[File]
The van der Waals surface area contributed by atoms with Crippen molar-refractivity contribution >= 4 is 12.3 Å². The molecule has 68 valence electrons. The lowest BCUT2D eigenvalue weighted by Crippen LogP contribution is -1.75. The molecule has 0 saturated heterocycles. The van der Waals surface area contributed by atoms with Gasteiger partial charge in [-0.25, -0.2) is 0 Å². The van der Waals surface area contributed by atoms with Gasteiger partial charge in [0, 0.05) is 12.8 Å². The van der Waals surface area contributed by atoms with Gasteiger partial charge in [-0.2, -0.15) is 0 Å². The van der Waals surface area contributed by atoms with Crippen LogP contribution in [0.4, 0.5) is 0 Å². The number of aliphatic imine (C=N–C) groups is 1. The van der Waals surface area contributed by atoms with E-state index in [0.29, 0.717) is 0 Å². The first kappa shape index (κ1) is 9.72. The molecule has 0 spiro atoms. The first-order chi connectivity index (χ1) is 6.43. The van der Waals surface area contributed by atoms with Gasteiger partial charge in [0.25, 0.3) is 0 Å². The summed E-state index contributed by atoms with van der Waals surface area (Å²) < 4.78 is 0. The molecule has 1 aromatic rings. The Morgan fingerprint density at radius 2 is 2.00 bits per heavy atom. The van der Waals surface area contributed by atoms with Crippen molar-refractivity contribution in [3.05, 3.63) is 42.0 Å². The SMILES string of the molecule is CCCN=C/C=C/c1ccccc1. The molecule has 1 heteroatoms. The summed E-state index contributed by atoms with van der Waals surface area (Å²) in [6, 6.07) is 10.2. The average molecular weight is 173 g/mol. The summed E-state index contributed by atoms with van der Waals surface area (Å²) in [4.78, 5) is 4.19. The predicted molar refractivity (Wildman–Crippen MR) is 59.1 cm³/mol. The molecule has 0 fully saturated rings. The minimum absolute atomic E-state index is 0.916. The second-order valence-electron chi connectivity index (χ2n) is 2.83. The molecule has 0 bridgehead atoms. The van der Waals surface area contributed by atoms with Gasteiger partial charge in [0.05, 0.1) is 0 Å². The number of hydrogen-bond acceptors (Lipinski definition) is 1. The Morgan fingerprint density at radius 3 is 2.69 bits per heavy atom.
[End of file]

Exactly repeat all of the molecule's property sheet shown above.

The van der Waals surface area contributed by atoms with Crippen molar-refractivity contribution >= 4 is 12.3 Å². The molecule has 68 valence electrons. The lowest BCUT2D eigenvalue weighted by Crippen LogP contribution is -1.75. The molecule has 0 saturated heterocycles. The van der Waals surface area contributed by atoms with Gasteiger partial charge in [-0.25, -0.2) is 0 Å². The van der Waals surface area contributed by atoms with Gasteiger partial charge in [0, 0.05) is 12.8 Å². The van der Waals surface area contributed by atoms with Gasteiger partial charge in [-0.2, -0.15) is 0 Å². The van der Waals surface area contributed by atoms with Crippen LogP contribution in [0.4, 0.5) is 0 Å². The number of aliphatic imine (C=N–C) groups is 1. The van der Waals surface area contributed by atoms with E-state index in [0.29, 0.717) is 0 Å². The first kappa shape index (κ1) is 9.72. The molecule has 0 spiro atoms. The first-order chi connectivity index (χ1) is 6.43. The van der Waals surface area contributed by atoms with Gasteiger partial charge in [0.25, 0.3) is 0 Å². The summed E-state index contributed by atoms with van der Waals surface area (Å²) < 4.78 is 0. The molecule has 1 aromatic rings. The Morgan fingerprint density at radius 2 is 2.00 bits per heavy atom. The van der Waals surface area contributed by atoms with Crippen molar-refractivity contribution in [3.05, 3.63) is 42.0 Å². The SMILES string of the molecule is CCCN=C/C=C/c1ccccc1. The molecule has 1 heteroatoms. The summed E-state index contributed by atoms with van der Waals surface area (Å²) in [6, 6.07) is 10.2. The average molecular weight is 173 g/mol. The summed E-state index contributed by atoms with van der Waals surface area (Å²) in [4.78, 5) is 4.19. The predicted molar refractivity (Wildman–Crippen MR) is 59.1 cm³/mol. The molecule has 0 fully saturated rings. The minimum absolute atomic E-state index is 0.916. The second-order valence-electron chi connectivity index (χ2n) is 2.83. The molecule has 0 bridgehead atoms. The van der Waals surface area contributed by atoms with Gasteiger partial charge in [0.05, 0.1) is 0 Å². The number of hydrogen-bond acceptors (Lipinski definition) is 1. The Morgan fingerprint density at radius 3 is 2.69 bits per heavy atom.